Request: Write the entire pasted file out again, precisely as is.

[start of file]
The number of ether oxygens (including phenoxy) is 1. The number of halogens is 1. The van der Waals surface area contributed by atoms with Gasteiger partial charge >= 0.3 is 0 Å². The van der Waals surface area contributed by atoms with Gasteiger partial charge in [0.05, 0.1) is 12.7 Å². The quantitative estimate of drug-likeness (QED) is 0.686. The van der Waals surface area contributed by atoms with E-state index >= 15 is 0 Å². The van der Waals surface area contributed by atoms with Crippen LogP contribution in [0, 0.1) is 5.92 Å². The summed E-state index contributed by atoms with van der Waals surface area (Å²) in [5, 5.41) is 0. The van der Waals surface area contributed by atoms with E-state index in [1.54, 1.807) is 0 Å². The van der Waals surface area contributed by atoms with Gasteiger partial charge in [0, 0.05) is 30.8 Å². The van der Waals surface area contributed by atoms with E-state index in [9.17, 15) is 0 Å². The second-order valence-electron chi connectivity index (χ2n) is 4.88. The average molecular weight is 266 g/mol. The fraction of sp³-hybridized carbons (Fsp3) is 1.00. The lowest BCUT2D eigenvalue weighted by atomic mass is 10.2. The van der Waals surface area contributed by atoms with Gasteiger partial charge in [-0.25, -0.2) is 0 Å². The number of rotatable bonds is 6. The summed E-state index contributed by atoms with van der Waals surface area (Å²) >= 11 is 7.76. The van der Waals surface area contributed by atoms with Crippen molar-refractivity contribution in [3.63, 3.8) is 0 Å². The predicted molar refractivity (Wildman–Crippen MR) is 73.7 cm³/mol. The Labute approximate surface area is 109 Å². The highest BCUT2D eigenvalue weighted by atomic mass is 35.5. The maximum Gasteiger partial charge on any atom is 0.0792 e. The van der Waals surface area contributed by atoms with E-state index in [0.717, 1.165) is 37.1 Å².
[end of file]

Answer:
The number of ether oxygens (including phenoxy) is 1. The number of halogens is 1. The van der Waals surface area contributed by atoms with Gasteiger partial charge >= 0.3 is 0 Å². The van der Waals surface area contributed by atoms with Gasteiger partial charge in [0.05, 0.1) is 12.7 Å². The quantitative estimate of drug-likeness (QED) is 0.686. The van der Waals surface area contributed by atoms with E-state index >= 15 is 0 Å². The van der Waals surface area contributed by atoms with Crippen LogP contribution in [0, 0.1) is 5.92 Å². The summed E-state index contributed by atoms with van der Waals surface area (Å²) in [5, 5.41) is 0. The van der Waals surface area contributed by atoms with E-state index in [1.54, 1.807) is 0 Å². The van der Waals surface area contributed by atoms with Gasteiger partial charge in [0, 0.05) is 30.8 Å². The van der Waals surface area contributed by atoms with E-state index in [9.17, 15) is 0 Å². The second-order valence-electron chi connectivity index (χ2n) is 4.88. The average molecular weight is 266 g/mol. The fraction of sp³-hybridized carbons (Fsp3) is 1.00. The lowest BCUT2D eigenvalue weighted by atomic mass is 10.2. The van der Waals surface area contributed by atoms with Gasteiger partial charge in [-0.25, -0.2) is 0 Å². The number of rotatable bonds is 6. The summed E-state index contributed by atoms with van der Waals surface area (Å²) >= 11 is 7.76. The van der Waals surface area contributed by atoms with Crippen molar-refractivity contribution in [3.63, 3.8) is 0 Å². The predicted molar refractivity (Wildman–Crippen MR) is 73.7 cm³/mol. The Labute approximate surface area is 109 Å². The highest BCUT2D eigenvalue weighted by atomic mass is 35.5. The maximum Gasteiger partial charge on any atom is 0.0792 e. The van der Waals surface area contributed by atoms with E-state index in [0.717, 1.165) is 37.1 Å².